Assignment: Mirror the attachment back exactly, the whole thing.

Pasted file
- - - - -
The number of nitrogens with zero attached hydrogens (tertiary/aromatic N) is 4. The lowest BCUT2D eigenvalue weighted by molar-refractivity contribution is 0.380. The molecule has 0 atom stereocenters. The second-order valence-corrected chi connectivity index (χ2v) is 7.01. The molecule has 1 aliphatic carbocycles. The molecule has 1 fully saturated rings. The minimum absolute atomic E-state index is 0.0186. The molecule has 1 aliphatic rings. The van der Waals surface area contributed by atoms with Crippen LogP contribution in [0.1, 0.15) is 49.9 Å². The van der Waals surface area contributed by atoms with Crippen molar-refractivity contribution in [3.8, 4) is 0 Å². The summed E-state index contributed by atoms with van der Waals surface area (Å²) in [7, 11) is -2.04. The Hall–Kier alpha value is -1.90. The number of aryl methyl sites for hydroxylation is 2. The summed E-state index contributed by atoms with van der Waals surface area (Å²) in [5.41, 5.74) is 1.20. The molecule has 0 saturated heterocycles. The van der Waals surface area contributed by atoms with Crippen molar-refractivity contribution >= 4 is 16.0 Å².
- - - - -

The number of nitrogens with zero attached hydrogens (tertiary/aromatic N) is 4. The lowest BCUT2D eigenvalue weighted by molar-refractivity contribution is 0.380. The molecule has 0 atom stereocenters. The second-order valence-corrected chi connectivity index (χ2v) is 7.01. The molecule has 1 aliphatic carbocycles. The molecule has 1 fully saturated rings. The minimum absolute atomic E-state index is 0.0186. The molecule has 1 aliphatic rings. The van der Waals surface area contributed by atoms with Crippen LogP contribution in [0.1, 0.15) is 49.9 Å². The van der Waals surface area contributed by atoms with Crippen molar-refractivity contribution in [3.8, 4) is 0 Å². The summed E-state index contributed by atoms with van der Waals surface area (Å²) in [7, 11) is -2.04. The Hall–Kier alpha value is -1.90. The number of aryl methyl sites for hydroxylation is 2. The summed E-state index contributed by atoms with van der Waals surface area (Å²) in [5.41, 5.74) is 1.20. The molecule has 0 saturated heterocycles. The van der Waals surface area contributed by atoms with Crippen molar-refractivity contribution >= 4 is 16.0 Å².